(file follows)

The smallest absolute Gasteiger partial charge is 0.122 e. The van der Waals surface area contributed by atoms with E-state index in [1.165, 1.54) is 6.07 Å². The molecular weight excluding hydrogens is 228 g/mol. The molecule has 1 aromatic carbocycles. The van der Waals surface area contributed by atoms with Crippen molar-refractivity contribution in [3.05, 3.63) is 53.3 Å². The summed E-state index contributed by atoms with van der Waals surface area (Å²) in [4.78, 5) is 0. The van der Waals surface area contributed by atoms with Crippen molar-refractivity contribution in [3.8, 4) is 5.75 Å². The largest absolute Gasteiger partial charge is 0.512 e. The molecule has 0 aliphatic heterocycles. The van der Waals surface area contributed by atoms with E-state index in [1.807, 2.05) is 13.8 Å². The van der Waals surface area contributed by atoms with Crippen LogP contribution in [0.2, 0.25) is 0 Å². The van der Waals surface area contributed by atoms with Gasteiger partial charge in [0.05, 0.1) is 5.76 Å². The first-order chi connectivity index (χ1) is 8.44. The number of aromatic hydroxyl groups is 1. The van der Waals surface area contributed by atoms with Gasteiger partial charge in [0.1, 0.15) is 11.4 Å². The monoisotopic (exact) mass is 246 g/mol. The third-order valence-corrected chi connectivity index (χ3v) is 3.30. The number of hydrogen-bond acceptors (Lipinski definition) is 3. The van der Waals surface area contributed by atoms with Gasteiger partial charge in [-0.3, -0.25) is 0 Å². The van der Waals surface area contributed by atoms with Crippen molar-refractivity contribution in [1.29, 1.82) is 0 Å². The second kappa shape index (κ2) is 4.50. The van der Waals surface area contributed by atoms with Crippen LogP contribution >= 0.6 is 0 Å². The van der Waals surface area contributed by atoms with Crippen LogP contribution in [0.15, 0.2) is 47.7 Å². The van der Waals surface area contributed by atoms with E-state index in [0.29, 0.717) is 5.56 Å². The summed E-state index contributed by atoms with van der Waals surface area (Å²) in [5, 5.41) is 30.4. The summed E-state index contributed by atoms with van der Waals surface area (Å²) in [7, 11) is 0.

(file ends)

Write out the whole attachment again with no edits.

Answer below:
The smallest absolute Gasteiger partial charge is 0.122 e. The van der Waals surface area contributed by atoms with E-state index in [1.165, 1.54) is 6.07 Å². The molecular weight excluding hydrogens is 228 g/mol. The molecule has 1 aromatic carbocycles. The van der Waals surface area contributed by atoms with Crippen molar-refractivity contribution in [3.05, 3.63) is 53.3 Å². The summed E-state index contributed by atoms with van der Waals surface area (Å²) in [4.78, 5) is 0. The van der Waals surface area contributed by atoms with Crippen molar-refractivity contribution in [3.8, 4) is 5.75 Å². The largest absolute Gasteiger partial charge is 0.512 e. The molecule has 0 aliphatic heterocycles. The van der Waals surface area contributed by atoms with E-state index in [1.807, 2.05) is 13.8 Å². The van der Waals surface area contributed by atoms with Crippen LogP contribution in [0.2, 0.25) is 0 Å². The van der Waals surface area contributed by atoms with Gasteiger partial charge in [0.05, 0.1) is 5.76 Å². The first-order chi connectivity index (χ1) is 8.44. The number of aromatic hydroxyl groups is 1. The van der Waals surface area contributed by atoms with Gasteiger partial charge in [0.1, 0.15) is 11.4 Å². The monoisotopic (exact) mass is 246 g/mol. The third-order valence-corrected chi connectivity index (χ3v) is 3.30. The number of hydrogen-bond acceptors (Lipinski definition) is 3. The van der Waals surface area contributed by atoms with Gasteiger partial charge in [-0.3, -0.25) is 0 Å². The van der Waals surface area contributed by atoms with Crippen molar-refractivity contribution in [1.29, 1.82) is 0 Å². The second kappa shape index (κ2) is 4.50. The van der Waals surface area contributed by atoms with Crippen LogP contribution >= 0.6 is 0 Å². The van der Waals surface area contributed by atoms with Crippen LogP contribution in [0.15, 0.2) is 47.7 Å². The van der Waals surface area contributed by atoms with E-state index in [0.29, 0.717) is 5.56 Å². The summed E-state index contributed by atoms with van der Waals surface area (Å²) in [5, 5.41) is 30.4. The summed E-state index contributed by atoms with van der Waals surface area (Å²) in [7, 11) is 0.